It’s hard to imagine two things that go together more than Disney and Mickey Mouse.
The Mouse and the Walt Disney Company have been intertwined ever since Mickey first debuted in 1928. Now, almost a full century later, the company’s copyright ownership of Mickey is coming to an end. Wait…so Disney won’t own Mickey anymore? HUH? What does that even mean!? We’re breaking it down.
Let’s start at the beginning
There are various laws and rules regarding the protection of certain works. According to one article published at Mitchell Hamline School of Law, “copyright law provides exclusive rights for creative works, including fictional characters that are (1) original, and (2) fixed in a tangible medium.”
Once a creator has a copyright on his or her work, he or she has exclusive rights to use and distribute that work for a period of time. What happens once that time is up? Well, generally that work will then fall into the public domain. That means it’ll be free for others to use how they want.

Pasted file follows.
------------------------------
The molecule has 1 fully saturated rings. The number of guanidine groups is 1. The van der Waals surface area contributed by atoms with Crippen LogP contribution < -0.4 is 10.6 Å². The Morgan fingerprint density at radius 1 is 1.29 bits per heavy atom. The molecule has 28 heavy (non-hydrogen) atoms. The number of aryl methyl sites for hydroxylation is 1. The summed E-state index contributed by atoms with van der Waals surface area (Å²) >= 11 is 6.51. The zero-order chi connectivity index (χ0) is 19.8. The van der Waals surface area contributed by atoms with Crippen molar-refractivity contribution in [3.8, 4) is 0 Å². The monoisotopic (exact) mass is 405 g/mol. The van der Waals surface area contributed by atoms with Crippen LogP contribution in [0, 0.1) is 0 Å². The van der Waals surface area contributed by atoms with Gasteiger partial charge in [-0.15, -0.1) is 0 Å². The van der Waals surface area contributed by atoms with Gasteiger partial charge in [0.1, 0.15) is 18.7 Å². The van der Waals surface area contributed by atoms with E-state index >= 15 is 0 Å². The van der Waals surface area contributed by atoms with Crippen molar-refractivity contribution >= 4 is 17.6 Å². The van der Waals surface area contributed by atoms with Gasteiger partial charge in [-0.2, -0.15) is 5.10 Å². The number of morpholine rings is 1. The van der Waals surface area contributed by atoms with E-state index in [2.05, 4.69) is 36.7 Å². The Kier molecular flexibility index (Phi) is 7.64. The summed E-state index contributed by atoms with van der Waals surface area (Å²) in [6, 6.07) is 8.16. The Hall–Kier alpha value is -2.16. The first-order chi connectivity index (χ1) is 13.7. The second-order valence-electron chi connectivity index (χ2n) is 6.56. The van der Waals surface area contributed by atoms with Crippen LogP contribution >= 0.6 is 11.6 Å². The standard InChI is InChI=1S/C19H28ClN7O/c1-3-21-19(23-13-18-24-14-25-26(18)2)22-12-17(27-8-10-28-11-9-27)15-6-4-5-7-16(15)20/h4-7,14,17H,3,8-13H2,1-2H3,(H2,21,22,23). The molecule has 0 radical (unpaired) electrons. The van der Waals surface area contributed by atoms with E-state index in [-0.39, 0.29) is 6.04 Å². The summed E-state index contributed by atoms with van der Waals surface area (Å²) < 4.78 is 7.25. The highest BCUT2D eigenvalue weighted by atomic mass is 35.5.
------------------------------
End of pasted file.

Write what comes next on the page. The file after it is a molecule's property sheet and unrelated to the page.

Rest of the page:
Disney has a copyright on the original version of Mickey Mouse and all those that follow.
As an article published in the Western New England Law Review notes, way back when Mickey was created, the copyright law allowed a maximum of 56 years of protection. When Mickey got close to falling into the public domain, Disney started lobbying to make some changes. That lobbying paid off and the Copyright Act of 1976 was ultimately signed by Congress. Under this Act, copyright protection for already-published corporate copyrights (like Mickey Mouse) was extended to to 75 years. Works published after 1922 were entitled to a full 75 years of protection. That extended Mickey’s copyright through to 2003.
As 2003 got closer, Disney started lobbying Congress once again. That’s when we got the Copyright Term Extension Act of 1998, which many refer to as the “Mickey Mouse Protection Act.” Under this act, corporate copyright protection was extended from 75 years to 95 years.
So basically every time Disney gets close to having Mickey fall under public domain, they lobby to extend protections over their copyright. And they’ve been successful…so far! Under the current law, Mickey Mouse is set to enter the public domain in 2024. Well, some of Mickey Mouse’s copyrights anyway…more on that in a second.
Could copyright get extended again?
It was a lot easier to block copyright expiration 20 years ago. Now, with the spread of information on the internet, it’s a lot more difficult for lobbyists to go against these public domain protections.